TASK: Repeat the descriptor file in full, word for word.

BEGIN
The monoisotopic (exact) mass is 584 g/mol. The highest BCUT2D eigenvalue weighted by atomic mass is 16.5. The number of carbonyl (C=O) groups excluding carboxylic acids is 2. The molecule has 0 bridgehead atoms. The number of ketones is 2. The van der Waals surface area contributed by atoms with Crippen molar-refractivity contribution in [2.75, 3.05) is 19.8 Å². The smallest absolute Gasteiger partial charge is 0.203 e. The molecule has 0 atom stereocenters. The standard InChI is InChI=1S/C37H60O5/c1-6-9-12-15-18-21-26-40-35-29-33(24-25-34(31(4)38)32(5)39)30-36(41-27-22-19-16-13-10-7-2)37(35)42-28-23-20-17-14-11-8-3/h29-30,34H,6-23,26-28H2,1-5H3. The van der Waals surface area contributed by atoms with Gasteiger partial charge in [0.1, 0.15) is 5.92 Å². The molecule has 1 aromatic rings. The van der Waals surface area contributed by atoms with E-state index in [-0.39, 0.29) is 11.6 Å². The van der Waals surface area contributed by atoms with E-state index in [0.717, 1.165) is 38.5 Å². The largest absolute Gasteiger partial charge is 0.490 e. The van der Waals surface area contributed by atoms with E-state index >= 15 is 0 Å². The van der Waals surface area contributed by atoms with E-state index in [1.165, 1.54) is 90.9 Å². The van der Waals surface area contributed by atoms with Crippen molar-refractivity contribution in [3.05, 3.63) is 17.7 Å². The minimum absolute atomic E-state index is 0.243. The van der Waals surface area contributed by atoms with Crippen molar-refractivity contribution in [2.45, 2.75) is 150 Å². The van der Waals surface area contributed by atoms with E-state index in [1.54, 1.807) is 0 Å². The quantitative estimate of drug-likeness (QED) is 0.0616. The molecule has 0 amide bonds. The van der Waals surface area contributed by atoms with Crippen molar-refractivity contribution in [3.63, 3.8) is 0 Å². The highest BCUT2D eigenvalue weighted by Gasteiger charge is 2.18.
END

The monoisotopic (exact) mass is 584 g/mol. The highest BCUT2D eigenvalue weighted by atomic mass is 16.5. The number of carbonyl (C=O) groups excluding carboxylic acids is 2. The molecule has 0 bridgehead atoms. The number of ketones is 2. The van der Waals surface area contributed by atoms with Crippen molar-refractivity contribution in [2.75, 3.05) is 19.8 Å². The smallest absolute Gasteiger partial charge is 0.203 e. The molecule has 0 atom stereocenters. The standard InChI is InChI=1S/C37H60O5/c1-6-9-12-15-18-21-26-40-35-29-33(24-25-34(31(4)38)32(5)39)30-36(41-27-22-19-16-13-10-7-2)37(35)42-28-23-20-17-14-11-8-3/h29-30,34H,6-23,26-28H2,1-5H3. The van der Waals surface area contributed by atoms with Gasteiger partial charge in [0.1, 0.15) is 5.92 Å². The molecule has 1 aromatic rings. The van der Waals surface area contributed by atoms with E-state index in [-0.39, 0.29) is 11.6 Å². The van der Waals surface area contributed by atoms with E-state index in [0.717, 1.165) is 38.5 Å². The largest absolute Gasteiger partial charge is 0.490 e. The van der Waals surface area contributed by atoms with E-state index >= 15 is 0 Å². The van der Waals surface area contributed by atoms with E-state index in [1.165, 1.54) is 90.9 Å². The van der Waals surface area contributed by atoms with Crippen molar-refractivity contribution in [3.05, 3.63) is 17.7 Å². The minimum absolute atomic E-state index is 0.243. The van der Waals surface area contributed by atoms with Crippen molar-refractivity contribution in [2.45, 2.75) is 150 Å². The van der Waals surface area contributed by atoms with E-state index in [1.54, 1.807) is 0 Å². The quantitative estimate of drug-likeness (QED) is 0.0616. The molecule has 0 amide bonds. The van der Waals surface area contributed by atoms with Crippen molar-refractivity contribution in [3.63, 3.8) is 0 Å². The highest BCUT2D eigenvalue weighted by Gasteiger charge is 2.18.